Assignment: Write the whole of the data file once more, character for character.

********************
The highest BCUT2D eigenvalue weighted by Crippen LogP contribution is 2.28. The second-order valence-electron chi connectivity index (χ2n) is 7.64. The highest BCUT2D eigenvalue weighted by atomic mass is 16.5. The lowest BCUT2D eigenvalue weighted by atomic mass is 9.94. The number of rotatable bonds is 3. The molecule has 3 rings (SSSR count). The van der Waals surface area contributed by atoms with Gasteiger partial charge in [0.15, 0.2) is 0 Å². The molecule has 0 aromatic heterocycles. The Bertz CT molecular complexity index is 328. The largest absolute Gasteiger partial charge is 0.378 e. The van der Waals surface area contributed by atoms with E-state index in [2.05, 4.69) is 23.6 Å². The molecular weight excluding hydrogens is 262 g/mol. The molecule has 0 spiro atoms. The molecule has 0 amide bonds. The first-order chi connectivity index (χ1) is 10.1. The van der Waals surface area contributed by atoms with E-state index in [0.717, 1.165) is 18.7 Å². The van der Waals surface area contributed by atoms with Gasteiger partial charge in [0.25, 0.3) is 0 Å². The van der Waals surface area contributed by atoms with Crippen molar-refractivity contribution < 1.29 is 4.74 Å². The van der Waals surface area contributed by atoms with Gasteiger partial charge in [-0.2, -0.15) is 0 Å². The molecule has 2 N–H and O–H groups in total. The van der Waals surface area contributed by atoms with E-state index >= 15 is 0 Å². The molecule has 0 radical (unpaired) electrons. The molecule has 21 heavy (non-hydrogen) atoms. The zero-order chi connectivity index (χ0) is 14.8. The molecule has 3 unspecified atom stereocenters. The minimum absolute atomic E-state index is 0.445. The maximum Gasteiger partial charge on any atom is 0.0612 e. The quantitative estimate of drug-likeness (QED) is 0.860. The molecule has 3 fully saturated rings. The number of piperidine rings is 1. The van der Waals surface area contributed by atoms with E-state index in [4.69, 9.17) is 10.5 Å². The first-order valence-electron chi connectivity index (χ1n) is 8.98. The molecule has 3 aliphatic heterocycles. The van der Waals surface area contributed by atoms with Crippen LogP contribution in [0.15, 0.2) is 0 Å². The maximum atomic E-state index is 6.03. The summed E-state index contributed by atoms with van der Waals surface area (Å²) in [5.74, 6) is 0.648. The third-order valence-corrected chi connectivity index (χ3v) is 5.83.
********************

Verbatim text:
The highest BCUT2D eigenvalue weighted by Crippen LogP contribution is 2.28. The second-order valence-electron chi connectivity index (χ2n) is 7.64. The highest BCUT2D eigenvalue weighted by atomic mass is 16.5. The lowest BCUT2D eigenvalue weighted by atomic mass is 9.94. The number of rotatable bonds is 3. The molecule has 3 rings (SSSR count). The van der Waals surface area contributed by atoms with Gasteiger partial charge in [0.15, 0.2) is 0 Å². The molecule has 0 aromatic heterocycles. The Bertz CT molecular complexity index is 328. The largest absolute Gasteiger partial charge is 0.378 e. The van der Waals surface area contributed by atoms with E-state index in [2.05, 4.69) is 23.6 Å². The molecular weight excluding hydrogens is 262 g/mol. The molecule has 0 spiro atoms. The molecule has 0 amide bonds. The first-order chi connectivity index (χ1) is 10.1. The van der Waals surface area contributed by atoms with E-state index in [0.717, 1.165) is 18.7 Å². The van der Waals surface area contributed by atoms with Gasteiger partial charge in [0.25, 0.3) is 0 Å². The van der Waals surface area contributed by atoms with Crippen molar-refractivity contribution < 1.29 is 4.74 Å². The van der Waals surface area contributed by atoms with Gasteiger partial charge in [-0.2, -0.15) is 0 Å². The molecule has 2 N–H and O–H groups in total. The van der Waals surface area contributed by atoms with E-state index >= 15 is 0 Å². The molecule has 0 radical (unpaired) electrons. The molecule has 21 heavy (non-hydrogen) atoms. The zero-order chi connectivity index (χ0) is 14.8. The molecule has 3 unspecified atom stereocenters. The minimum absolute atomic E-state index is 0.445. The maximum Gasteiger partial charge on any atom is 0.0612 e. The quantitative estimate of drug-likeness (QED) is 0.860. The molecule has 3 fully saturated rings. The number of piperidine rings is 1. The van der Waals surface area contributed by atoms with E-state index in [4.69, 9.17) is 10.5 Å². The first-order valence-electron chi connectivity index (χ1n) is 8.98. The molecule has 3 aliphatic heterocycles. The van der Waals surface area contributed by atoms with Crippen LogP contribution in [0.15, 0.2) is 0 Å². The maximum atomic E-state index is 6.03. The summed E-state index contributed by atoms with van der Waals surface area (Å²) in [5.74, 6) is 0.648. The third-order valence-corrected chi connectivity index (χ3v) is 5.83.